Mar. 30, 2000 National Jewish Doctors Treating More Nontuberculosis Mycobacteria
DENVER -- A healthy, middle-aged man falls sick after breathing the mist produced by an indoor hot tub. A healthy, middle-aged woman contracts a mysterious lung disease after regularly swimming laps in her indoor pool. Other than having indoor water features, they have nothing in common.
This isn’t an episode of the television program, The X-Files. For many people, these bacteria surface not as a plot device, but as a very serious health threat. At National Jewish Medical and Research Center, doctors have been treating more and more people with a lung disease called nontuberculosis mycobacteria (NTM).
Regular exposure to certain NTM—mycobacterium avium and mycobacterium chelonae are particularly rapidly-growing and pervasive strains—that thrive in a floating “slime layer” found in hot water heaters, and indoor pools, waterfalls and hot tubs can cause lung disease. Although most patients with NTM have no history of indoor hot tub or pool use, National Jewish doctors are aware that these environments may predispose people to these infections. “Once infected, it is very difficult to completely get rid of the infection,” says Charles Peloquin, Pharm.D., director of Pharmacokinetics at National Jewish and a researcher exploring the effectiveness of new drugs to treat the disease. “It’s very, very tough.”
Treatment of mycobacterium avium and mycobacterium chelonae is difficult. Effective treatment requires three to four antibiotics given at once, sometimes intravenously. In some cases, physicians are forced to surgically remove a portion of a patient’s lung to stop the disease.
Not only tough to treat, NTM can be a danger in hot tubs, indoor pools or waterfalls that haven’t been used in some time. The bacteria thrive in the pipes and standing water. “They can lay dormant and when put in the right environment can wake up again,” says Gwen Huitt, M.D., a National Jewish physician who treats people with the lung disease.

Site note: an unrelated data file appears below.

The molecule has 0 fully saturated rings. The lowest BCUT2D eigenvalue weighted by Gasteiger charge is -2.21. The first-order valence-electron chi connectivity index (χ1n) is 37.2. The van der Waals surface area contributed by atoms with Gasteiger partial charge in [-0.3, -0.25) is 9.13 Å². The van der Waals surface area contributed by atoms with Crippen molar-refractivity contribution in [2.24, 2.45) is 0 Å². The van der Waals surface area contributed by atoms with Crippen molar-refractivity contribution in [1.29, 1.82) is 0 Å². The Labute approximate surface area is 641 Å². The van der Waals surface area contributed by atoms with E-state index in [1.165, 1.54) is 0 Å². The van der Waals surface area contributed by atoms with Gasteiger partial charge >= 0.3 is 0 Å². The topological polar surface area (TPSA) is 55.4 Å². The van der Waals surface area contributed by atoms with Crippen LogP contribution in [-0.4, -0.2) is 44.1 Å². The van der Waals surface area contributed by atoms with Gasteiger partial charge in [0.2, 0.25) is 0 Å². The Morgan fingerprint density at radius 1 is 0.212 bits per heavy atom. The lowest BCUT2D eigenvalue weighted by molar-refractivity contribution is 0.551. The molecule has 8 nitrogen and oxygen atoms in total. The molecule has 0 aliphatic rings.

Mycobacteria avium is one of a group of NTM found in the environment and the most prevalent kind throughout the United States. (Southeastern states have more than double the number of cases reported than any other region in the county.) Unlike tuberculosis, transmitted from infected humans, NTM is contracted through water and soil, and is not contagious. In nature, these organisms live in brackish ocean water, like tide pools.
But indoor waterfalls, hot tubs or swimming pools—all of which produce a substantial mist—are causing this lung disease to become more prevalent. “These organisms are water-loving bugs,” Dr. Peloquin says. These organisms enter the air when a mist, called aerosolization, is produced and the bacteria are suspended in water droplets.
“You circulate this high quantity of bacteria and then people breath it in,” Dr. Huitt adds. “The bacteria are suspended in these vapor droplets and then family in other rooms may inhale them.”
Turning a faucet is probably the easiest way to be exposed. “If you turn on your shower you can aerosolize these organisms,” he says. Adding, “If you’re healthy it may mean nothing to be exposed to the bacteria. But if you already have lung disease you may have a greater chance of becoming infected with an NTM.”
For people infected with either organism, symptoms include fever, tiredness, night sweats, cough and weight loss. NTM is increasingly found among Caucasian women with no history of smoking. “These women tend to be thin, tall and middle-aged or older,” Dr. Peloquin says.
For more information on this topic or related topics, call LUNG LINE, (800) 222-LUNG, e-mail, firstname.lastname@example.org or visit, http://www.nationaljewish.org/pa.
NOTE: Of the more than 40 known types of NTM, mycobacteria avium is the most common throughout the United States. Overall, the highest incidence of NTM is found in the southeastern United States, according to a 1999 report issued by the Centers for Disease Control and Prevention.
Other social bookmarking and sharing tools:
The above story is based on materials provided by National Jewish Medical And Research Center.
Note: Materials may be edited for content and length. For further information, please contact the source cited above.
Note: If no author is given, the source is cited instead.